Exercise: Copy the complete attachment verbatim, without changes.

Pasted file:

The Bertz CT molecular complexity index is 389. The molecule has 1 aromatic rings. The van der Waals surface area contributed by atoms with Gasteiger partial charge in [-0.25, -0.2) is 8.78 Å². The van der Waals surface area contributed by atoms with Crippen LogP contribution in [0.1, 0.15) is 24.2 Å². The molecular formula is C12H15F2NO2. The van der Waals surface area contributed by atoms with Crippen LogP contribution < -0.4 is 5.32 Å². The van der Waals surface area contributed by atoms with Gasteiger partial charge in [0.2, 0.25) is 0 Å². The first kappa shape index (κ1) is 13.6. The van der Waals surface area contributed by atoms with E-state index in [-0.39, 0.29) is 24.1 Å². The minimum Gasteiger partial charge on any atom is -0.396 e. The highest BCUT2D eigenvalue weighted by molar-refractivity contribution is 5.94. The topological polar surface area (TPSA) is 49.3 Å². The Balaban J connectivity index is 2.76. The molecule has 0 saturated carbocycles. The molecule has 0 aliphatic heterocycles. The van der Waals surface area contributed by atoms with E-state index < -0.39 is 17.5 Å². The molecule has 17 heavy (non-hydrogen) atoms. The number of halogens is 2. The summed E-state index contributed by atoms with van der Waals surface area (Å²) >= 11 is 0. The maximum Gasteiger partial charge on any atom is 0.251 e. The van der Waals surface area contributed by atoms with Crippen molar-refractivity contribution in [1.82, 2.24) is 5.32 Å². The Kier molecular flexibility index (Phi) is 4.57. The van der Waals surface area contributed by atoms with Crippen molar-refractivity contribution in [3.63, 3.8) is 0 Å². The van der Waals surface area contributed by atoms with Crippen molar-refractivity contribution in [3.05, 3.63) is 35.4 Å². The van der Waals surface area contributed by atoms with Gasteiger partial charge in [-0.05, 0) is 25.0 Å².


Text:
The Bertz CT molecular complexity index is 389. The molecule has 1 aromatic rings. The van der Waals surface area contributed by atoms with Gasteiger partial charge in [-0.25, -0.2) is 8.78 Å². The van der Waals surface area contributed by atoms with Crippen LogP contribution in [0.1, 0.15) is 24.2 Å². The molecular formula is C12H15F2NO2. The van der Waals surface area contributed by atoms with Crippen LogP contribution < -0.4 is 5.32 Å². The van der Waals surface area contributed by atoms with Gasteiger partial charge in [0.2, 0.25) is 0 Å². The first kappa shape index (κ1) is 13.6. The van der Waals surface area contributed by atoms with E-state index in [-0.39, 0.29) is 24.1 Å². The minimum Gasteiger partial charge on any atom is -0.396 e. The highest BCUT2D eigenvalue weighted by molar-refractivity contribution is 5.94. The topological polar surface area (TPSA) is 49.3 Å². The Balaban J connectivity index is 2.76. The molecule has 0 saturated carbocycles. The molecule has 0 aliphatic heterocycles. The van der Waals surface area contributed by atoms with E-state index < -0.39 is 17.5 Å². The molecule has 17 heavy (non-hydrogen) atoms. The number of halogens is 2. The summed E-state index contributed by atoms with van der Waals surface area (Å²) >= 11 is 0. The maximum Gasteiger partial charge on any atom is 0.251 e. The van der Waals surface area contributed by atoms with Crippen molar-refractivity contribution in [1.82, 2.24) is 5.32 Å². The Kier molecular flexibility index (Phi) is 4.57. The van der Waals surface area contributed by atoms with Crippen molar-refractivity contribution in [3.63, 3.8) is 0 Å². The van der Waals surface area contributed by atoms with Crippen molar-refractivity contribution in [3.05, 3.63) is 35.4 Å². The van der Waals surface area contributed by atoms with Gasteiger partial charge in [-0.05, 0) is 25.0 Å².